It was a delightful evening. We were having dinner with a group at a new restaurant. A couple known to some joined the group and were introduced.
‘What a day I’ve had,’ said the twenty-something female. ‘I’m so tired.’
She went on to explain her tiredness. She’d had an ‘apprentice’ follow her around during the day in her health-related job.
‘She must be at least 50—and is so slow,’ she commented.
Well, that’s a change, I thought. A Millennial complaining about a Baby Boomer at work.
I wondered if she would have complained if the ‘apprentice’ was her own age. Perhaps the twenty-something apprentice wouldn’t have turned up to work, or would have turned up late, or would have spent time checking her phone, taking selfies or wondering when the workday ended—to stereotype Millennials.
Ageism Can Go Both Ways
But such an attitude towards a Millennial (or Generation, X, Y, Z) could also be described as ageist. Ageism can go both ways.
The Problem With Ageist Language
Is ageist language something we don’t actually realise we’re using? Some suggest it can be sprinkled through language without us being aware of it. Perhaps using ageist language is unintentional.
Are we, however, guilty of thinking ourselves ‘old’ or of labelling ourselves and making inferences about abilities related to age? For instance, an acquaintance recently mentioned having a ‘Seniors Family Social Gathering’ meaning that no-one under a certain age was allowed to attend. I’m not sure of the cut-off age for attendance.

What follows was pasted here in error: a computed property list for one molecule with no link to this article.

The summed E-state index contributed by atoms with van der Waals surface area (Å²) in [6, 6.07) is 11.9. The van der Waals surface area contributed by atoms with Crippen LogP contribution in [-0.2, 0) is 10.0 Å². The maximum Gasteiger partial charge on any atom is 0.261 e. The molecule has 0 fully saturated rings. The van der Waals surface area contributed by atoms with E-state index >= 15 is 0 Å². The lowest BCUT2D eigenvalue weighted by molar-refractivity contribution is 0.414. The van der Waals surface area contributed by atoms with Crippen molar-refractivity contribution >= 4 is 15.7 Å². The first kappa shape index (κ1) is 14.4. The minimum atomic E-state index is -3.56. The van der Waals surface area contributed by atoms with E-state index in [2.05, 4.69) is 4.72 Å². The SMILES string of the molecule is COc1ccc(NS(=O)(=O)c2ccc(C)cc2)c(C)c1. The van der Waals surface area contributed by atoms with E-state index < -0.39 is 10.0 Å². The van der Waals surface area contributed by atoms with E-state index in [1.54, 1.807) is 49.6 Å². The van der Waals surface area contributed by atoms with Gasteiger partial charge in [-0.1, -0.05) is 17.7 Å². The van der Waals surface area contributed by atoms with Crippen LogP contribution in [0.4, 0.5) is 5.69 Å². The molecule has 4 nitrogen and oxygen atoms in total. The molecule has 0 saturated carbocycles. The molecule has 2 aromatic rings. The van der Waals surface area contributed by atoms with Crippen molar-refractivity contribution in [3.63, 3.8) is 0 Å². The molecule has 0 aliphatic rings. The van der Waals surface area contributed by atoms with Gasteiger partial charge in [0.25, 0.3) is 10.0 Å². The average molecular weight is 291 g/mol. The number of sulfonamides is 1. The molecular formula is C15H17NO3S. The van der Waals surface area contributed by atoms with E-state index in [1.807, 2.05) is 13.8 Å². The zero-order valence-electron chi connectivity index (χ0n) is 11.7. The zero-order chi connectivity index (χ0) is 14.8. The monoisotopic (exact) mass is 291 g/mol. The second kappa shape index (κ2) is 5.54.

Then again, how many of us hear words and phrases such as ‘old codger’; ‘silly old… ’; ‘geezer’; ‘grumpy old man’; ‘blue-rinse set’; ‘old biddy’; ‘little old… ’; ‘old folks’; ‘sweetie’; ‘dearie’; ‘having a senior moment’ (what about a ‘junior moment’?); ‘old bag’; ‘long in the tooth’; ‘still working’; ‘over the hill’; and ‘fogy’—to name a few.
The impression gained from such words is of fragility, feebleness and incompetence. They describe people who aren’t capable of being independent, empowered, or to make their own decisions—or, indeed, to have an opinion. Such stereotypes can be destructive.
It has been said that those who ‘experience and internalise ageism’ have negative health outcomes. Positive words, however, have a positive effect on people.
One report sensibly pointed out that we don’t refer to ‘junior citizens’, so why mention ‘senior citizens’? And, why put everyone above 70, for example, into one category?
The better way
There’s the point of view held by some that age should be celebrated. Celebrated in the same way a young child enthusiastically announces, ‘I’m going to be 6 next birthday,’ or ‘I’m eight-and-a-half.’ How many people in higher age groups are as excited by an upcoming birthday?
Let’s leave aside the ageist language and also the mnemonics (ever heard of a ‘WOTCHA’: Wonderful Older Thing Considering His/Her Age?) and concentrate on the abilities and skills of people.
I wonder if the ‘apprentice’ mentioned earlier went on to graduate?
‘Guard well your thoughts when alone and your words when accompanied.’—Roy T Bennett
Watch Your Language About Age As You Age!
Interesting Read: Don’t Joke About Old Age (It’s Bad for Your Health)
This article first appeared in RetireNotes
Jill Weeks is the author of 21 Ways To Retire and co-author of Where To
Retire In Australia and Retire Bizzi. Information Provider For Great Retirement Lifestyles.
She is a regular contributor to radio.